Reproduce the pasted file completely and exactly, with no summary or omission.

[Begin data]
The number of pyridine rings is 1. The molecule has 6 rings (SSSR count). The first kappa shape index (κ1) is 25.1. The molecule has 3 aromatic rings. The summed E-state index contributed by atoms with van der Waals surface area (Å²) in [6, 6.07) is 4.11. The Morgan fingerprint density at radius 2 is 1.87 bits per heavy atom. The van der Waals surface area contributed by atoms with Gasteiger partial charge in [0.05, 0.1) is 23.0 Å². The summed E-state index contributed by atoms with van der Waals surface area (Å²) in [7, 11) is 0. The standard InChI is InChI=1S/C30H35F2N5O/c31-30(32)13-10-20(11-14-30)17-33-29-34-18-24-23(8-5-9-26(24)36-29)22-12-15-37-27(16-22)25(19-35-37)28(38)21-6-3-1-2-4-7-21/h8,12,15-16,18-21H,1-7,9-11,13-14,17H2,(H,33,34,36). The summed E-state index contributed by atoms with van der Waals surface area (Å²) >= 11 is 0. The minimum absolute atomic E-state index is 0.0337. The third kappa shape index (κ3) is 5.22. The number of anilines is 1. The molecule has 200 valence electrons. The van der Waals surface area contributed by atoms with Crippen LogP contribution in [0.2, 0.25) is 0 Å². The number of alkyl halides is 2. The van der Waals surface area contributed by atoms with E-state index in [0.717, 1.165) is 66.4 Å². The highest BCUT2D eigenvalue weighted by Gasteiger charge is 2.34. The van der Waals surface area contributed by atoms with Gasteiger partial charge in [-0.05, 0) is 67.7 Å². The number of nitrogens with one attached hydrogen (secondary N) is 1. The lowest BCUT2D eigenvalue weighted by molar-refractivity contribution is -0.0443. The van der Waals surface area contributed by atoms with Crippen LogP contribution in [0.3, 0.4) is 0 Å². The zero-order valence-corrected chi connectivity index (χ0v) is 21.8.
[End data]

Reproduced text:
The number of pyridine rings is 1. The molecule has 6 rings (SSSR count). The first kappa shape index (κ1) is 25.1. The molecule has 3 aromatic rings. The summed E-state index contributed by atoms with van der Waals surface area (Å²) in [6, 6.07) is 4.11. The Morgan fingerprint density at radius 2 is 1.87 bits per heavy atom. The van der Waals surface area contributed by atoms with Gasteiger partial charge in [0.05, 0.1) is 23.0 Å². The summed E-state index contributed by atoms with van der Waals surface area (Å²) in [7, 11) is 0. The standard InChI is InChI=1S/C30H35F2N5O/c31-30(32)13-10-20(11-14-30)17-33-29-34-18-24-23(8-5-9-26(24)36-29)22-12-15-37-27(16-22)25(19-35-37)28(38)21-6-3-1-2-4-7-21/h8,12,15-16,18-21H,1-7,9-11,13-14,17H2,(H,33,34,36). The summed E-state index contributed by atoms with van der Waals surface area (Å²) >= 11 is 0. The minimum absolute atomic E-state index is 0.0337. The third kappa shape index (κ3) is 5.22. The number of anilines is 1. The molecule has 200 valence electrons. The van der Waals surface area contributed by atoms with Crippen LogP contribution in [0.2, 0.25) is 0 Å². The number of alkyl halides is 2. The van der Waals surface area contributed by atoms with E-state index in [0.717, 1.165) is 66.4 Å². The highest BCUT2D eigenvalue weighted by Gasteiger charge is 2.34. The van der Waals surface area contributed by atoms with Gasteiger partial charge in [-0.05, 0) is 67.7 Å². The number of nitrogens with one attached hydrogen (secondary N) is 1. The lowest BCUT2D eigenvalue weighted by molar-refractivity contribution is -0.0443. The van der Waals surface area contributed by atoms with Crippen LogP contribution in [0.3, 0.4) is 0 Å². The zero-order valence-corrected chi connectivity index (χ0v) is 21.8.